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Pamela Enyonu holds first solo exhibition in Dubai

Speaking art: Enyonu’s works showcase her extensive exploration of fear and its effects on human expression.

Emerging Ugandan mixed media artist, Pamela Enyonu, is holding her first international solo exhibition “Kopotu Ipikosi (And they overcame)” at the AKKA Project in Dubai, Al Quoz in United Arab Emirates.

The month-long exhibition which showcases Enyonu’s most recent experiments is part of the Dubai Art Week programme that opened on February 28 and closes on March 31, 2023.

Kopotu Ipikosi, which literally translates to “and they overcame”, in Enyonu’s language, Ateso, will explore the complex relationship between fear and human interaction, presenting fear as more than just a natural emotion.

Enyonu’s body of work showcases her extensive exploration of fear and its effects on human expression. Through her paintings, she investigates the sources of inception, modes of propagation, and ways to protect human expression from the grasp of fear.

With a focus on identity, trauma, healing, and empowerment, Enyonu aims to redefine the construct of fear and bring a unique contemporary African perspective to the subject.

“This exhibition is the first part in a three-part interrogation centered on overcoming fear. I am particularly interested in our collective fear of equality and difference,” Enyonu told Daily Monitor.

According to Enyonu, the exhibition invites audiences to reflect on their own experiences with fear and the ways in which women are often subjected to it in a patriarchal society.

“Aesthetic considerations include using majority female subjects, simple flat moody backgrounds partially inspired by Mark Rothko colour fields paintings, invoking a certain kind of spirituality, borders and a running stitch representing frames and the act of reframing (fear) and systemic injustices. The running stitch also holds personal significance for me as it anchors my practice to the women who first taught me how to create through their training in artisanal skillset such as weaving, sewing, among others,” Enyonu says.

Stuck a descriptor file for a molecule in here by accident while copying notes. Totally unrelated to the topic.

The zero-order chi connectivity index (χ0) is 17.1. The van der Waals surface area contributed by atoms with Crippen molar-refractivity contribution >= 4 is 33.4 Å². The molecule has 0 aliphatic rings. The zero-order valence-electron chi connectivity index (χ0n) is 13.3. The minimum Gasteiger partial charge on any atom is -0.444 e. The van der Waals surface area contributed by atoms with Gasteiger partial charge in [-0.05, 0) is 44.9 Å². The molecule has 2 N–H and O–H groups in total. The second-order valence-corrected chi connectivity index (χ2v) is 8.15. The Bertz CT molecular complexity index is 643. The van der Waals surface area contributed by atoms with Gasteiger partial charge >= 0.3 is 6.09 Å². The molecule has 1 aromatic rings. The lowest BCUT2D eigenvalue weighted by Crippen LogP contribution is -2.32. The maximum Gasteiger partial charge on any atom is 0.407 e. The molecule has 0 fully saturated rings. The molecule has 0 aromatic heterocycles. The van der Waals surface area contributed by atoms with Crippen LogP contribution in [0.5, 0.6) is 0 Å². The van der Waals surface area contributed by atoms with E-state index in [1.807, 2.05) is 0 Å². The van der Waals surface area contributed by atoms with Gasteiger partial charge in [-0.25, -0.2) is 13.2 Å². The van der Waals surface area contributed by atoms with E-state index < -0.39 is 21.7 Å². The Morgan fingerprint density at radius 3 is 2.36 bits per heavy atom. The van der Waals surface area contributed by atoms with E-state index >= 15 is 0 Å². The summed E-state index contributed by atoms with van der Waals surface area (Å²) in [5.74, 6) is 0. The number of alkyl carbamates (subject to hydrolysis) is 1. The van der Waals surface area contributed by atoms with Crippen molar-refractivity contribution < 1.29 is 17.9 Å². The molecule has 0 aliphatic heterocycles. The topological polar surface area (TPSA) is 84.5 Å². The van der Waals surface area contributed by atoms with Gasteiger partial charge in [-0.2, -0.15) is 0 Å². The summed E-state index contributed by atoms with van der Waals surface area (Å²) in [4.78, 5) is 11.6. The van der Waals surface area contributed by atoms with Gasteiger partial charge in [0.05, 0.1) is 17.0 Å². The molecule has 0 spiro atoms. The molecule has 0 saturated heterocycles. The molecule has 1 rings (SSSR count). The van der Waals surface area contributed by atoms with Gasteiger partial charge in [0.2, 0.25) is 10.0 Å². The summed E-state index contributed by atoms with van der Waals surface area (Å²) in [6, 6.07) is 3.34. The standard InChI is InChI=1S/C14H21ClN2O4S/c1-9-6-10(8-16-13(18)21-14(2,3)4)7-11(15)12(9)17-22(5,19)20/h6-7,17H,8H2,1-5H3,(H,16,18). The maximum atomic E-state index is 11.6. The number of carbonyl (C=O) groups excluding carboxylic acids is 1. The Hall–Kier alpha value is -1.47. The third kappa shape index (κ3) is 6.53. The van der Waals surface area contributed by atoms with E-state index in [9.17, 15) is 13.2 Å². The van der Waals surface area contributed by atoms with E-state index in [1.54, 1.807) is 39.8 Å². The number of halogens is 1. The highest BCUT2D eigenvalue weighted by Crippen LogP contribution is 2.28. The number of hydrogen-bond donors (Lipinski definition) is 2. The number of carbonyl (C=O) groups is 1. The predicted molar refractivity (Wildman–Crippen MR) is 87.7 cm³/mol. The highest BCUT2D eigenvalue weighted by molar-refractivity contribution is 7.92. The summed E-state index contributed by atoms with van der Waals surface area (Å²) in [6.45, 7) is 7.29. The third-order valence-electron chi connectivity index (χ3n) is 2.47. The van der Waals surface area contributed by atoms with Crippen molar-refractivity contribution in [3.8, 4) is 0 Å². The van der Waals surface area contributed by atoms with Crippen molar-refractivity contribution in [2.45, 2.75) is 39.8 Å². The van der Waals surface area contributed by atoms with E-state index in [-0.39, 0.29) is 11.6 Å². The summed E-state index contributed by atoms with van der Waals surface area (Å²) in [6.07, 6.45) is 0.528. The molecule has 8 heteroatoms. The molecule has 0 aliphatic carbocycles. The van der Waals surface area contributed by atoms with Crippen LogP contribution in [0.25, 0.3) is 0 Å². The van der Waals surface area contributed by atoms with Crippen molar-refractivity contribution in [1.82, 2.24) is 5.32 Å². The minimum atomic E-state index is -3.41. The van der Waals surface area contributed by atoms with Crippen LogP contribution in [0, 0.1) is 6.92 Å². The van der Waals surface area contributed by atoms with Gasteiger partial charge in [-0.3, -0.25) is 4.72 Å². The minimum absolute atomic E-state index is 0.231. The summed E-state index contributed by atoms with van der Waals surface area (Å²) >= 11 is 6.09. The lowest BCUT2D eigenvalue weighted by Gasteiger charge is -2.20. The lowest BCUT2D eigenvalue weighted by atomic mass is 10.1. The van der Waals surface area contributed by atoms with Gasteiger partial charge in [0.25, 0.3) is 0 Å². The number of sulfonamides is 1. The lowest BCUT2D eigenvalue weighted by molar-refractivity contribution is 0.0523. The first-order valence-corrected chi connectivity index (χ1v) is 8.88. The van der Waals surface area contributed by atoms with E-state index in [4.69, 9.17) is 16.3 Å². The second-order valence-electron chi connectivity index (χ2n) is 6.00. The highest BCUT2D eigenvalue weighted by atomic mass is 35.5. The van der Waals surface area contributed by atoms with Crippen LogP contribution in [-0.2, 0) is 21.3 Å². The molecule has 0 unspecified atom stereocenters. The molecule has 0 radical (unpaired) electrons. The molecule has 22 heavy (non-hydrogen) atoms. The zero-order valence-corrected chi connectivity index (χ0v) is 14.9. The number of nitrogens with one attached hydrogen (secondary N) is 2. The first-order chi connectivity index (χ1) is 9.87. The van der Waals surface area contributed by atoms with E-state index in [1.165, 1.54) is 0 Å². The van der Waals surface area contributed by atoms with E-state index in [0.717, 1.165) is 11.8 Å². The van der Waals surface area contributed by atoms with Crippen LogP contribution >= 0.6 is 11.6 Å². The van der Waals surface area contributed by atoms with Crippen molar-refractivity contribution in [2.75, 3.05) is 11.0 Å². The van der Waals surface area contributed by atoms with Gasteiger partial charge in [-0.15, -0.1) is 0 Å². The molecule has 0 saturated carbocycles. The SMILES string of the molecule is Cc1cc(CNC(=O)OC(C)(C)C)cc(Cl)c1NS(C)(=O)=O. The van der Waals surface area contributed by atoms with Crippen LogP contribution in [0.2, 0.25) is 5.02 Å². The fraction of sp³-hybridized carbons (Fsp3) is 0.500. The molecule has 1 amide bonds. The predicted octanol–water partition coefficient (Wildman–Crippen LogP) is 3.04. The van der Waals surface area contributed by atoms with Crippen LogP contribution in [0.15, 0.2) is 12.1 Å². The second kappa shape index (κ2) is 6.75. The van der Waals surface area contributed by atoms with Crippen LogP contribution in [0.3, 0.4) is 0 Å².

The exhibition will feature a series of paintings created specifically for the show and they include To Love a God, The 28th, Achen, A reclamation, A lament for Isaac, Broken Lines, Sweet Nothings, Data Firms, Eschatological Howl and Equilibrium.

To Love a God shows two disconsolate girls holding Bibles. Enyonu says this artwork is questioning patriarchal religions in the oppression of women Inspired by a picture of Gayaza High School girls on their confirmation day. Touted as one of the most important days of their Christian life, neither of the girls is smiling. The main questions are what does it mean to love a god? And why does he deserve love?

Achen depicts a lonely female figure seated in a liminal space with her pet. According to Enyonu, across the globe women of child-bearing age are constantly threatened with the idea of dying alone with 10 cats, if they do not obey or give themselves to men.

When asked what the importance of Enyonu’s solo exhibition, the AKKA Project co-founder, Lidija Kostic Khachatourian, replied: “Given that Pamela has only recently become a full time artist, it is a confirmation for her as an artist and that what she has to say is important, and the public is listening, her voice is heard.”

“For me as the AKKA Project founder, it is very important as I can see our artists growing. By giving them space to freely express, we question important issues such as equality, feminism, being a woman or simply being, not only concerning African society but generally everyone,” Lidija added.

According to Lidija, Enyonu has found her true expression by using handmade paper integrated with traditional fibre, as raffia. Her style can be defined as semi abstract.

Enyonu’s works present a three-dimensional qualities exploring narratives on gender, identity, empowerment, and self-awareness.

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